We are supporting a major research project, which is also supported by TDA, NCVER and the Melbourne CSHE.
The project is branded “Profiling diversity of providers within the Australian VET Industry”
The LH Martin Institute from the University of Melbourne is leading this major research project on the nature and diversity of the Australian Vocational Education and Training Industry. The research is modelled on previous research led by the LH Martin Institute into the University sector within Australia.
ACPET, TDA and NCVER are a part of the formal reference group guiding the process. The final report and findings of the research will be widely available and will build a better understanding of the sector.
While much data is available within NCVER, some information is not available publicly, and therefore large public and private providers across Australia will be contacted directly within the next two weeks to assist in the data collection.
The raw data provided will remain confidential, but will be used in an aggregated form to map organisation profiles consisting of the following dimensions.
- Teaching and learning
- Student profile
- Applied research, industry collaboration, partnerships
- International orientation, and
We encourage our member’s participation in this important research, and we look forward to sharing the results.
Further information on this research can be obtained by contacting: Assoc. Professor Ruth Schubert, Assoc. Director, LH Martin Institute on 03 90356042.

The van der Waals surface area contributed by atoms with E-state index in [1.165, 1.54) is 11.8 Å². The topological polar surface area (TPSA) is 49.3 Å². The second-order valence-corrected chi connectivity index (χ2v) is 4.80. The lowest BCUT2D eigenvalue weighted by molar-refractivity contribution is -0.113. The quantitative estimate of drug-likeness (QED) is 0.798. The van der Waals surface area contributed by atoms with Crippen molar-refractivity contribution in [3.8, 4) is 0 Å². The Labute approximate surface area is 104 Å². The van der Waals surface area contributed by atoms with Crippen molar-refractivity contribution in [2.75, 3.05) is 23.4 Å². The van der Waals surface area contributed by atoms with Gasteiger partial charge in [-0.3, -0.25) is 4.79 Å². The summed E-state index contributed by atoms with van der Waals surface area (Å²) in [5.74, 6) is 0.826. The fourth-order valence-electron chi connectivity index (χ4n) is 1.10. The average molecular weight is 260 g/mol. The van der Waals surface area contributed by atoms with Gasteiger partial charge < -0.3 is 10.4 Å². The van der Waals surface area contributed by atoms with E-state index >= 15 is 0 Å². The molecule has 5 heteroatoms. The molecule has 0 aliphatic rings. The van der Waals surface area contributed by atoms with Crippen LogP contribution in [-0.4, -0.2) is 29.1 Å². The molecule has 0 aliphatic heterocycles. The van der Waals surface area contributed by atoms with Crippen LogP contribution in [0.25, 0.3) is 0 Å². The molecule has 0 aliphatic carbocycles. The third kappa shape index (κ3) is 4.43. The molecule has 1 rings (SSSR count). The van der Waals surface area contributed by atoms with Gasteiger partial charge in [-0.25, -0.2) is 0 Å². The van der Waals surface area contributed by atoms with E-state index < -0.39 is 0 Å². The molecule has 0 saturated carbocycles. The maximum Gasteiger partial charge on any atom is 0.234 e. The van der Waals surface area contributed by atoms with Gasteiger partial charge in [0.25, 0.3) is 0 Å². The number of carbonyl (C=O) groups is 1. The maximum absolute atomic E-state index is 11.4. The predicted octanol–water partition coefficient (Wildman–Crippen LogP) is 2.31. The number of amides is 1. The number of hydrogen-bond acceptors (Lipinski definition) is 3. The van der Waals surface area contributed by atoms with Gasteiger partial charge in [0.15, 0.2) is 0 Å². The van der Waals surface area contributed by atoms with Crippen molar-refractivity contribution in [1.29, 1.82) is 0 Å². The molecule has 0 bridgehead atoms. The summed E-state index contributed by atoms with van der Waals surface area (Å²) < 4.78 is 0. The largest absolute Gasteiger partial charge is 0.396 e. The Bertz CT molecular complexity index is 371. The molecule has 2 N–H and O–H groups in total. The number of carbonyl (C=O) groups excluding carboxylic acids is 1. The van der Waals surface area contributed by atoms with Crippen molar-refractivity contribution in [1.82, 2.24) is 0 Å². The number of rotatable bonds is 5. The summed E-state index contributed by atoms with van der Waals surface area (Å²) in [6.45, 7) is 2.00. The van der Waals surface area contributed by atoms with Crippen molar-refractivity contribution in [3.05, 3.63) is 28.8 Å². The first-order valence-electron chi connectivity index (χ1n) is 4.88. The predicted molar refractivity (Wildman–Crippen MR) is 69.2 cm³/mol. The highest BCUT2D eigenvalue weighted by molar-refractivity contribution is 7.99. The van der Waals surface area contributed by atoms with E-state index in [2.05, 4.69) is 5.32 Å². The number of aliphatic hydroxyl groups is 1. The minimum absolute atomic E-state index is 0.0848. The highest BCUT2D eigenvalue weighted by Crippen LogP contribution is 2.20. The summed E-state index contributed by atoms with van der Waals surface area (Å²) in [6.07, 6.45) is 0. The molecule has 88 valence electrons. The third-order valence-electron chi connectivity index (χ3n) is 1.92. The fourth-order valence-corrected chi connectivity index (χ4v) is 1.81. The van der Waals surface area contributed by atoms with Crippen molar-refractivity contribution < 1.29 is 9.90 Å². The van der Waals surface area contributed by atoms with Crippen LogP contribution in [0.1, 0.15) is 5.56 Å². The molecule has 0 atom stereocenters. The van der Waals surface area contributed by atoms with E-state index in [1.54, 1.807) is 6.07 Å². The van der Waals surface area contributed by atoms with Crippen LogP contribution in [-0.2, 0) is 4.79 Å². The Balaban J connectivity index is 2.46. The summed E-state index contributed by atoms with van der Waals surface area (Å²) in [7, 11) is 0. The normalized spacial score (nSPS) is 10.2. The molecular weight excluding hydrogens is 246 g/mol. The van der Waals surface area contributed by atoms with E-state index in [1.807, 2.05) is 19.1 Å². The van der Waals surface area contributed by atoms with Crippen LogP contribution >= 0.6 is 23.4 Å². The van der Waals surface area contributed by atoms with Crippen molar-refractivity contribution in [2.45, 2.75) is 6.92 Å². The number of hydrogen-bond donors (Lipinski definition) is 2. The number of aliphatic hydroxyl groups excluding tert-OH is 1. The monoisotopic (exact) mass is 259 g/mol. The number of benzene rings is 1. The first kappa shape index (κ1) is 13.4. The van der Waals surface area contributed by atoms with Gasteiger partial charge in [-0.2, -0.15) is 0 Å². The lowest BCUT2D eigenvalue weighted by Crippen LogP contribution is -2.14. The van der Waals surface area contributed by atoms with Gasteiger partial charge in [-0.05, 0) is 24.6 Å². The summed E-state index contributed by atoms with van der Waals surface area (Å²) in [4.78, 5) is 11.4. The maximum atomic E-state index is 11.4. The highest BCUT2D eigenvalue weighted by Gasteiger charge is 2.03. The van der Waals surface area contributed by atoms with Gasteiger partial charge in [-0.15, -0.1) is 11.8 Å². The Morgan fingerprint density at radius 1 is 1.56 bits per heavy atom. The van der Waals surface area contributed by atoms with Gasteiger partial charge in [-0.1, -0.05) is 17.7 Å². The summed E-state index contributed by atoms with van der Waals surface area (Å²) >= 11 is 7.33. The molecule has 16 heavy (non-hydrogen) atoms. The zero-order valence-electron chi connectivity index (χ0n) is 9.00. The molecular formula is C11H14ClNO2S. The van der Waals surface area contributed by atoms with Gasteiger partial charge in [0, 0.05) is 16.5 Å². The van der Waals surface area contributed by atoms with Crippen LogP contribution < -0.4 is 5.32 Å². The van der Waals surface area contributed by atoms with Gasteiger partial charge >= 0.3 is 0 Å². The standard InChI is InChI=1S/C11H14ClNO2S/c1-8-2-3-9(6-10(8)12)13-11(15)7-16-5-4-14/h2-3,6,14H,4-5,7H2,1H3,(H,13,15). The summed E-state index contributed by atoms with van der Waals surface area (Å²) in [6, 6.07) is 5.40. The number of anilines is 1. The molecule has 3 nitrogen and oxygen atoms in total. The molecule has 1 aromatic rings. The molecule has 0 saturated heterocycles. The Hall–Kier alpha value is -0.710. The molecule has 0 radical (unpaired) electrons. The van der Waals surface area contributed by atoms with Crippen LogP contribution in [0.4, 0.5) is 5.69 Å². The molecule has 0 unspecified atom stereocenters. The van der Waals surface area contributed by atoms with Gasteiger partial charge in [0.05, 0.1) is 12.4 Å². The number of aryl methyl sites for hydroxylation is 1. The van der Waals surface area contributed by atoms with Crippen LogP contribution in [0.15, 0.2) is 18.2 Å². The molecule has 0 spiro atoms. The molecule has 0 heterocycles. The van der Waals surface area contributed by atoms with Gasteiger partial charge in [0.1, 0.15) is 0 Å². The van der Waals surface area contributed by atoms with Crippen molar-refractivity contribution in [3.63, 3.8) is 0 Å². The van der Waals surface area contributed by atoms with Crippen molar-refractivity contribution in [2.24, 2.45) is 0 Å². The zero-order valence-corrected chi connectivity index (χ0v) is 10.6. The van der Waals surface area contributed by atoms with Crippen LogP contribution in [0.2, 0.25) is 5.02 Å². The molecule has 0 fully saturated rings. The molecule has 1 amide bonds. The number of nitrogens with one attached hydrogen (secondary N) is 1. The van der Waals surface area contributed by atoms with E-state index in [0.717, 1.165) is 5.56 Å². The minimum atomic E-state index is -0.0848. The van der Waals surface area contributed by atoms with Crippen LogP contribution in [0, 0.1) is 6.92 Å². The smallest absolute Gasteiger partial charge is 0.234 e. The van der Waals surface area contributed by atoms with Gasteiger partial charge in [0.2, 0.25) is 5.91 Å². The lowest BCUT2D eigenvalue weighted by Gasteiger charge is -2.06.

We are also working on another significant project looking at the VET sector – more information to follow in the coming weeks.
So, in all of this why are we all here?
Having met with many of you I know why you persist in the sector, and it is all about the Student.
So let’s here from one:
Charlotte Seago comes from a teaching background in the school system. She wanted to further her career and job prospects by studying a Diploma of Early Childhood Education and Care.
Charlotte says that she chose to study via distance education with Selmar Education because of their flexible study options, which fitted in perfectly with her family and work commitments. Charlotte reports that since commencing her studies the trainer has been very accommodating and supportive to meet with her at convenient times to work around her lifestyle.Contact is frequent via email, calls and face to face.
Charlotte reports that returning to study as a mature age student was daunting at times, however her trainer always offered constructive and positive feedback which built her confidence and empowered learning to embrace new skills and knowledge, which she is already putting into practice in the workplace.
A message from Charlotte: “Studying early childhood appealed to me because a child's early education is the first stepping stone to their lifelong learning journey. As a qualified early childhood educator I will be able to make a positive impact on young children by providing them with opportunities to maximise their potential and develop a foundation for success in their future learning.
I feel this course, Selmar and my trainer has prepared me for working in the Early Childhood Industry and it has challenged my thinking and the level at which I can achieve.
I encourage anyone considering studying at Selmar Education to take up the opportunity and embrace new challenges, skills and knowledge in a supportive and encouraging learning environment.”
So to everyone, stay positive – we know we are in an outstanding sector, though it has attracted some less desirables. Working together we will get back to what we do best.
If you have great stories like this one, please share them.